online dating

Four ways brands are marketing through dating services

Online dating services might not seem like ideal platforms for marketing.

After all, many are monetized primarily through paid subscriptions, and users, for obvious reasons, are probably more focused on finding a date than clicking on ads. 

But in recent years, brands have found ways to insert themselves into the online dating experience. Here are four examples.

Online dating: can ‘paid’ survive ‘free’?

The global economic meltdown that occurred in 2008, and the ripple
effects that can still be felt today, had a profound impact on internet
business models. The notion that services free to the consumer would
dominate suddenly didn’t look so good anymore. Charging consumers
directly for services was suddently sexy again.

But that isn’t necessarily true across the board. In the market for
online dating services, where millions of consumers have ponied up to
join sites that promise a shot at love, ‘paid‘ has found it difficult
to compete with ‘free‘.

Match.com doesn’t love the competition

One of the most lucrative markets in the consumer internet has been online dating. And one of the most successful players over the years has been Match.com. It’s not difficult to see why: plenty of people are willing to pay for a chance at a date and Match.com has been successfully charging for them for more than a decade.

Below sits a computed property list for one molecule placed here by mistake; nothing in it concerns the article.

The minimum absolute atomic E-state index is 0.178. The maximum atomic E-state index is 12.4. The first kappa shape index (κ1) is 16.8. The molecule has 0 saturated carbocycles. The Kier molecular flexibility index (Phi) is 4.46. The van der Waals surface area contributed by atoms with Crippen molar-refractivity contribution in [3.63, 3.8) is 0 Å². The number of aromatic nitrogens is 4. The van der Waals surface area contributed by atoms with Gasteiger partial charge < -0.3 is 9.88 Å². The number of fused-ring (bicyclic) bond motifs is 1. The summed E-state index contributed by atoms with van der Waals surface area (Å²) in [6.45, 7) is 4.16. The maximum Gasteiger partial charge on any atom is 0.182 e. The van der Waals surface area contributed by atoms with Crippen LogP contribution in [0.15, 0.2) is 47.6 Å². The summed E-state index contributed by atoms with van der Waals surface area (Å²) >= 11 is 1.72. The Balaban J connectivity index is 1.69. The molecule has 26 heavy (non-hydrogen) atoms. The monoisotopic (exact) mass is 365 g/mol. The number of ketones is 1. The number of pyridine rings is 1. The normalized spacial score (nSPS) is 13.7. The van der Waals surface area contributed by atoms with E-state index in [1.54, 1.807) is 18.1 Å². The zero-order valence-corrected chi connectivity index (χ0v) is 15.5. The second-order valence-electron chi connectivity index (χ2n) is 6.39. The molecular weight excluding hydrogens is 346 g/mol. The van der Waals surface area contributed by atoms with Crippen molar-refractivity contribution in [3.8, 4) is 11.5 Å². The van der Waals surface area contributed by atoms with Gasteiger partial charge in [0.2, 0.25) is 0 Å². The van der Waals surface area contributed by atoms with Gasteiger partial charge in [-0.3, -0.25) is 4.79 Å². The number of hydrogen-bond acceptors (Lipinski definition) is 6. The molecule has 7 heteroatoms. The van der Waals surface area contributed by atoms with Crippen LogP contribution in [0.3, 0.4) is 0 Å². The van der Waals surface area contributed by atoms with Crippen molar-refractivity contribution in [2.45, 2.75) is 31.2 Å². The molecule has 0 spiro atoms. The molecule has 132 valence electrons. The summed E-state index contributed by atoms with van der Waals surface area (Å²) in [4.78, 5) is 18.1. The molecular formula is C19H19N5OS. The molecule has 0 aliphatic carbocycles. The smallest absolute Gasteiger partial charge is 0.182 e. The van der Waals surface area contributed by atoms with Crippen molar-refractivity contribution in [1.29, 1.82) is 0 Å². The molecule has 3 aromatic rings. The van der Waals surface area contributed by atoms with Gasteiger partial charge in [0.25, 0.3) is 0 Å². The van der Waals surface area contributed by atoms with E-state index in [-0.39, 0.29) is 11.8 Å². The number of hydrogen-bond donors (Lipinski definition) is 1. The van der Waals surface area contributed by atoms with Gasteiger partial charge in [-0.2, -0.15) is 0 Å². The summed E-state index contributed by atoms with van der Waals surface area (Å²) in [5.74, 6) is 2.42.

But business isn’t so easy today. Newer competitors, many of them free, have gained traction, and one, Plentyoffish, is, according to comScore’s numbers, the most popular dating site in the world. Apparently Match.com doesn’t like that.

Plenty of Fish decides to go paid but is its effort half-baked?

Plenty of Fish is one of the most popular dating websites in the world. Despite the fact that it’s visually unappealing, there’s good reason for its popularity. Unlike most of its competitors, Plenty of Fish is totally free.

Its operator, Markus Frind, reportedly makes $10m a year from advertising displayed on Plenty of Fish. On average, it’s said that he puts in about 10 hours a week running the site.